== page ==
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Sounds a bit naive but I read somewhere that neutrinos were thought to account for dark matter to an extent and I think Zwicki came up with the idea before cosmic rays were announced (not sure though). Any help would be great.

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    $\begingroup$ It doesn't really sound naive. Instead it seems to imply that you think all the professionals working on the subject for the last few decades are a bunch of idiots. It would have been rather more politic to ask about the fraction of the non-luminous mass made up of radiation, cosmic rays, and neutrinos. $\endgroup$ – dmckee Jun 1 '16 at 1:39
  • $\begingroup$ The missing mass has been conjectured as a result of their being insufficient mass in galaxies to create the gravity responsible for keepin the galaxy together. If someone were to come along and try to evaluate the number of cosmic ray particles trapped by that gravity within a galaxy since its formation I doubt they'd be considered an idiot, as far as I'm aware nobody has done so, if you'd like to point to an example of someone who has id be interested because that's what I asked in the first place. $\endgroup$ – Sam Cottle Jun 1 '16 at 1:44
  • $\begingroup$ Also I did mention that professionals have been considering neutrinos for some of dark matter, I was wondering about cosmic rays, sorry. $\endgroup$ – Sam Cottle Jun 1 '16 at 1:56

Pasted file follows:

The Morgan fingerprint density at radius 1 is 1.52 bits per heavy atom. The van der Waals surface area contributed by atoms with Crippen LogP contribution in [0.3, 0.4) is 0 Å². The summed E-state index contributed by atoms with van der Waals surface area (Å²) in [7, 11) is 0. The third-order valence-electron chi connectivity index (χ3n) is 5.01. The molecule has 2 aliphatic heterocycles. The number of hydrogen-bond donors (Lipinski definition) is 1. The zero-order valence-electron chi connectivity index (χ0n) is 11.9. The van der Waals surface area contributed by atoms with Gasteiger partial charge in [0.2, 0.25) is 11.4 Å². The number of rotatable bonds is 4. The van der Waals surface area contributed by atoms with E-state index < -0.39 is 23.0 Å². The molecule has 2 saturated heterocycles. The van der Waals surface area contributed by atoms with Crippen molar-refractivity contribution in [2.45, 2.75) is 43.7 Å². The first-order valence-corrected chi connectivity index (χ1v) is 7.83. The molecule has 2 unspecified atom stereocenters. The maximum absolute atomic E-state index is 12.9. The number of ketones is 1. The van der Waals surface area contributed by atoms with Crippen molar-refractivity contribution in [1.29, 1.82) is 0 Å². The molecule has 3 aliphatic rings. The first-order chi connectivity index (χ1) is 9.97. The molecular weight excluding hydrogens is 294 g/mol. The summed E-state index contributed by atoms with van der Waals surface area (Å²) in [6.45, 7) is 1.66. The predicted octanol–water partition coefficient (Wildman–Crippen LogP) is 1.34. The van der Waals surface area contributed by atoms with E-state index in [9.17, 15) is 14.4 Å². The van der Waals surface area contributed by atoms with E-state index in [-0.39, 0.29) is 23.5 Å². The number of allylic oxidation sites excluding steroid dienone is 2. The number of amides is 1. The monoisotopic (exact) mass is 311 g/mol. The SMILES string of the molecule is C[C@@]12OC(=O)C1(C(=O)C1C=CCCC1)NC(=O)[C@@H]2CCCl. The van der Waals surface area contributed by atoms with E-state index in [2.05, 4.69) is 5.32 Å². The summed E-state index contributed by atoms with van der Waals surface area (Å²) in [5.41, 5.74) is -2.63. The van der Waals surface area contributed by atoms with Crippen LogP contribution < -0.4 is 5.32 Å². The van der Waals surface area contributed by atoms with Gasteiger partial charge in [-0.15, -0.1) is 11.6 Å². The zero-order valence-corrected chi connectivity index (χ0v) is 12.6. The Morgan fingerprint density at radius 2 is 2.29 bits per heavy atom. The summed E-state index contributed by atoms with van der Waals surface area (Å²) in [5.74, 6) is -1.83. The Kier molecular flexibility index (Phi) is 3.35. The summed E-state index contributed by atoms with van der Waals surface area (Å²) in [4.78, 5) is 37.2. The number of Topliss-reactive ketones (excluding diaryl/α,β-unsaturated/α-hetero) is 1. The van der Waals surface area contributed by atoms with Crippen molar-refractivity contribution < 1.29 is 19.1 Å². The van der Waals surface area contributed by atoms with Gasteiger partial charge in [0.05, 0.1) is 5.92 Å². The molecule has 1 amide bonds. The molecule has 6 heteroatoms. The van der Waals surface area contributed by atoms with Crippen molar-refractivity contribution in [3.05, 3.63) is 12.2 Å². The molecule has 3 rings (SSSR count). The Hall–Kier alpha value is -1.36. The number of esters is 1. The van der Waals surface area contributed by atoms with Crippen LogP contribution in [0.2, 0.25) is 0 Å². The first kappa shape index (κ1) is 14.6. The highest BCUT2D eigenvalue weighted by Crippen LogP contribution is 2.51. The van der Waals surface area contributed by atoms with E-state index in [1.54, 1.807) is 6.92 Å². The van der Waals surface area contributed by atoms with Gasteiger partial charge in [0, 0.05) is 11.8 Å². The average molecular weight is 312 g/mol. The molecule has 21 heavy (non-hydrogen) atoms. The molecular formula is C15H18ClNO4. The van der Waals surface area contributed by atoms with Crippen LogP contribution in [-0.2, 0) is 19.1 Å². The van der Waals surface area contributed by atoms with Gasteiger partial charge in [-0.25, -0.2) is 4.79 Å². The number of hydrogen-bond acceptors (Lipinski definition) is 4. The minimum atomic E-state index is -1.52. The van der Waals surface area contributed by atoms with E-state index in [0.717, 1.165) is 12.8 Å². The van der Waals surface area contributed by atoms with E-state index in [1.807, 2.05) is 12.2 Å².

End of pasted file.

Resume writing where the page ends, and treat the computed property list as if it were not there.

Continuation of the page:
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    $\begingroup$ Have a look in the calculations here astro.ucla.edu/~wright/neutrinos.html this w.astro.berkeley.edu/~mwhite/darkmatter/hdm.html for neutrinos . Cosmic rays are composed of hadronic matter, protons mostly which have electromagnetic interactions and cannot be part of a "dark" component. If there were as many as necessary to explain dark matter effects they would shine. $\endgroup$ – anna v Jun 14 '16 at 4:03
  • $\begingroup$ Possible duplicates: physics.stackexchange.com/q/1008/2451 and links therein. $\endgroup$ – Qmechanic Apr 14 '18 at 15:55
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It is highly unlikely. Neutrinos are known to account for a small part. The problem with neutrinos is that they are low mass and usually highly relativistic. DM needs to be made up of particles or objects that are slow and non relativistic. DM concentrates around galaxies, and tends to stay around, DM needs to be cold to stay around.

As for cosmic rays it's even worse. They are basically highly relativistic protons, also certainly not cold. They also electromagnetically interact, it is known that DM interacts little (eg when a galaxy goes through another the DM is hardly affected). Charged particles could not do that.

The best remaining idea on DM is that they are unknown WIMPS, weakly interacting,massive particles. The problem is of course we still don't know what those may be. Black holes, small or medium sized, were also considered and they would have to be Early universe remnants, calculations are also that they just can't be a significant percentage of DM.

Some ssuperparticles were also considered, but with no light superparticles found at LHC people are looking for other alternatives.

So, don't know but unlikely any of those.

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